Joy Messerli, an intern in the Apprenticeships in Science & Engineering (ASE) program at Saturday Academy in 2005, studied behavioral neuroscience at OHSU. She learned about the program in high school through the gifted and talented (TAG) program. She says the ASE program gave her the confidence she needed to connect with adults and hold her head up high.
Messerli’s internship focused on the effects of estrogen and testosterone on the emotional responses of participants. Her responsibilities included graphing, reading scientific journals, responding to challenging questions and coming up with questions to ask her mentor Dr. Jeri Janowksy.
“My favorite part of my internship was working with our mentor who worked a lot one-on-one with us to improve our skills. I was treated like an adult and like a respected member of the team,” she says.
A resident of Cave Junction (a small town in Oregon), Messerli had to find a place to live in Portland in order to complete the several months of her research and internship. The experience threw her into adulthood. She observes, “I had never ridden a bus alone. It had different stops and I had to know bus times. I also was working 11-12 hour days to finish the project which I had to present to neuroscience heads prior to my presentation at the ASE Symposium.”
Not only did her experience with ASE teach her how to communicate with both scientists and doctors, she also realized through her experience that she did not want to go into the neuroscience field. Her advice for others that are thinking of applying is, “Go for it. It is not going to hurt anything. You might not use those skills specifically, but you will find skills you use. One of the best things ASE did was teach me that I didn’t want to go into neuroscience or live in a big city.”
Presently, she volunteers and leads a military wives Bible Study group which she says, is quite different from what she initially thought she wanted to do with her life.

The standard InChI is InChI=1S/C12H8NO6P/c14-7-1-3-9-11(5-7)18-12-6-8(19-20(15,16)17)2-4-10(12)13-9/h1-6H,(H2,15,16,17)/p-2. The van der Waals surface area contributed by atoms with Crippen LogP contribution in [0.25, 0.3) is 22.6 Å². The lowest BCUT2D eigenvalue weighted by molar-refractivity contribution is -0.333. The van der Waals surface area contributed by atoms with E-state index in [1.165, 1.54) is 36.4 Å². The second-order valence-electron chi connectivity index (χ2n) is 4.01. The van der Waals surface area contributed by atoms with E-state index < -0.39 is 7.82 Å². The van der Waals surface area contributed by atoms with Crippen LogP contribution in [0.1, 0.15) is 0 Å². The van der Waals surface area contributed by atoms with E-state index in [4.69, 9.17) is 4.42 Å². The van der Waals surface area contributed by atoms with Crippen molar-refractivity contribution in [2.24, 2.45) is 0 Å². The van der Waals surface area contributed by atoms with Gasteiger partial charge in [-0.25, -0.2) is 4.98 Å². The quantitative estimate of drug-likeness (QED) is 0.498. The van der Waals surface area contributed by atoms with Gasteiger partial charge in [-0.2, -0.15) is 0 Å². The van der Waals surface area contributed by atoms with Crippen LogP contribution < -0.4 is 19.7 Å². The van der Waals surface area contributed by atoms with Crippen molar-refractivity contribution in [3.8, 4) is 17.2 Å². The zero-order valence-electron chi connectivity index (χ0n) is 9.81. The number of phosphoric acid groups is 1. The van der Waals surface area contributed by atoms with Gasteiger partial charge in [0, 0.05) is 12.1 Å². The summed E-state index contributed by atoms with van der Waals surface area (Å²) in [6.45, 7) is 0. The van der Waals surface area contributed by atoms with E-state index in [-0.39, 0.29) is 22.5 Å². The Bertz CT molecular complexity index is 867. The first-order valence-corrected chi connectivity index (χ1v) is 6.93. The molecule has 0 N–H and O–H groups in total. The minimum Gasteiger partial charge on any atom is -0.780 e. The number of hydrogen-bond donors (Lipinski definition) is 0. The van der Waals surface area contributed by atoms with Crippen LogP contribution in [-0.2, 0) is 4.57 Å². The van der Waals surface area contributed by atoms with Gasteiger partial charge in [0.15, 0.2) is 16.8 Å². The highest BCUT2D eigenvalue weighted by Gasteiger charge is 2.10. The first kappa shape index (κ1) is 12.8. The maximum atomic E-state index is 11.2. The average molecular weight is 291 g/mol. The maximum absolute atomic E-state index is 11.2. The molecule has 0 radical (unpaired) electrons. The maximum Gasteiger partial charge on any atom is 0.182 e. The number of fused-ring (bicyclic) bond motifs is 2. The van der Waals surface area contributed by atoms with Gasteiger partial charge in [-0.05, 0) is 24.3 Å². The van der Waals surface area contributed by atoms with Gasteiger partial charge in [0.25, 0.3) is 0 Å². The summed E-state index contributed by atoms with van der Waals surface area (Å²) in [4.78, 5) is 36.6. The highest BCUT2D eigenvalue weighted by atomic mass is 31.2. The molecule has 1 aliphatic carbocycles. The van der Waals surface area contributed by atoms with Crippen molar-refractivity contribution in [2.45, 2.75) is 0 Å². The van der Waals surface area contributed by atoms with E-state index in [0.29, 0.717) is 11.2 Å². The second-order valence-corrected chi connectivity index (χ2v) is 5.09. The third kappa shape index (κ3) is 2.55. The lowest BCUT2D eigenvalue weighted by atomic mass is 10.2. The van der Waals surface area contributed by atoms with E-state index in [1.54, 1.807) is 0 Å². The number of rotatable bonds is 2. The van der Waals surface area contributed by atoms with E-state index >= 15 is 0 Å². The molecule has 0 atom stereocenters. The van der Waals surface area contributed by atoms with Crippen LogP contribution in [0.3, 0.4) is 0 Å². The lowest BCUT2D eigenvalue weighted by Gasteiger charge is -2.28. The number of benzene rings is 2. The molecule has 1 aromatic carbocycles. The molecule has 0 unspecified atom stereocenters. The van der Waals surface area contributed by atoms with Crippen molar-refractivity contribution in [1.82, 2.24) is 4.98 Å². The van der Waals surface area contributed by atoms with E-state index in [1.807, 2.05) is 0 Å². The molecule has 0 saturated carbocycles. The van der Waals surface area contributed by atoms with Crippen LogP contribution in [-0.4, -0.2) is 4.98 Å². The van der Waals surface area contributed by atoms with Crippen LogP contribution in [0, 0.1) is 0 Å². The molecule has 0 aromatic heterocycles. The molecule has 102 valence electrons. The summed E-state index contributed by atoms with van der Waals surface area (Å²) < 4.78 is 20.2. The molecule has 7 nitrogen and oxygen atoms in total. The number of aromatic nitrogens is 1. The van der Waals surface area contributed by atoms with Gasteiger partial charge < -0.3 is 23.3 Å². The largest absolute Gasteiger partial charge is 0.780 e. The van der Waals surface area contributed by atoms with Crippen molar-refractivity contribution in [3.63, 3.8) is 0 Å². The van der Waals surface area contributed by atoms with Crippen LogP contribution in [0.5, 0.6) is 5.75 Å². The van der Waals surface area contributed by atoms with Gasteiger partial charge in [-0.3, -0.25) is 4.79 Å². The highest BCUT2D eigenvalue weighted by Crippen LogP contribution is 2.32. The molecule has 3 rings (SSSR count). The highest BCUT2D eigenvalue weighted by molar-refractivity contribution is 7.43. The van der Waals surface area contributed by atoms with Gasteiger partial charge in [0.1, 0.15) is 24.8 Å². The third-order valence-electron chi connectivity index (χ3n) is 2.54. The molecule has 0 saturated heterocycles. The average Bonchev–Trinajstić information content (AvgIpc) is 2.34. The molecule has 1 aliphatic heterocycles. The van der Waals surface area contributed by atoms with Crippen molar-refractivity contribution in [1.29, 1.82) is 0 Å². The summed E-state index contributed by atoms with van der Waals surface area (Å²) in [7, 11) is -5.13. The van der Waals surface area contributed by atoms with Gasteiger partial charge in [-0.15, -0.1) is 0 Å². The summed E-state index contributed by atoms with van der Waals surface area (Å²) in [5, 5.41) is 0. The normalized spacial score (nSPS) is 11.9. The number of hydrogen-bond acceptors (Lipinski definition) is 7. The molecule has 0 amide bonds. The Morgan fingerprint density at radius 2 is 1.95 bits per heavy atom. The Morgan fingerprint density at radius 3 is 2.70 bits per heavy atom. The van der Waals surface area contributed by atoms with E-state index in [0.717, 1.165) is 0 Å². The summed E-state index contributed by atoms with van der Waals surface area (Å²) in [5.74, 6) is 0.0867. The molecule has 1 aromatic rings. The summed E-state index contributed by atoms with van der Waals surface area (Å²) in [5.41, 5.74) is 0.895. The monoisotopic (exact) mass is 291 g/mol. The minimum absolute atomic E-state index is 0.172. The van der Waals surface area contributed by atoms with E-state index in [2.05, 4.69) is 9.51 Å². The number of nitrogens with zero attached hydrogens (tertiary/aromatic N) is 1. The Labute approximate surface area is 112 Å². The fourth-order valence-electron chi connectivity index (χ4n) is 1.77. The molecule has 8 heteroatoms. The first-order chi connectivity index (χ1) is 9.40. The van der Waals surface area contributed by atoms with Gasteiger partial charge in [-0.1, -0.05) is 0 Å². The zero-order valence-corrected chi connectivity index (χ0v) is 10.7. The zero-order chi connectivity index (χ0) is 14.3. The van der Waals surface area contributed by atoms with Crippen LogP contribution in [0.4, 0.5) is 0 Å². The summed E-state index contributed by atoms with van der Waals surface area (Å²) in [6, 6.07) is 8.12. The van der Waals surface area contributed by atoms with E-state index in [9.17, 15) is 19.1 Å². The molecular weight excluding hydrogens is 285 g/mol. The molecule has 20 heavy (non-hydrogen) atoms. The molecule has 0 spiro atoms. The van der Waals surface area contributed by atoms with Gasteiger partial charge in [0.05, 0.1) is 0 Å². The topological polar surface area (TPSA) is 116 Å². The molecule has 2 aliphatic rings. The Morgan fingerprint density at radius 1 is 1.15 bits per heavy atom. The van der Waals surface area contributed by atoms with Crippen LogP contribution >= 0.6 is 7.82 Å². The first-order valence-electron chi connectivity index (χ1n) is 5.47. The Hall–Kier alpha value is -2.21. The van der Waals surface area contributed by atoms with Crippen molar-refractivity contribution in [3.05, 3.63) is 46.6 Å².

“I got the tools I needed at ASE to work with adults. I had a low confidence level. I was always looking at the ground and had a hard time looking people in the eye. Being immersed in my internship with ASE where I was treated equally was amazing and helped me get to where I am now. I went home and became the editor of the city newspaper when I was in high school which had not been done before,” she says. Later, she also became a park ranger at Oregon Caves National Monument, where she lead tours and continued to hone her presentation skills.
Messerli was diagnosed with schizophrenia during her early twenties. “I was diagnosed schizophrenic and had already experienced hallucinations even when I was in the program but I was able to hold myself together. The symptoms got way worse by my late teens to early twenties. I was having delusions and psychotic episodes that were impacting all my senses. The ASE internship helped give me the respect I needed from doctors. They knew I had potential and that I can do things with my life. In regards to my diagnosis, it was hard to explain to doctors what was going on, but because I had worked within the behavioral neuroscience community, I knew they were doing the best they could. I gained trust of the medical field.”
She encourages any high school student to participate in the program, “If you are thinking of applying to ASE, go for it because the growth you will experience as a human being and as a person is worth it.”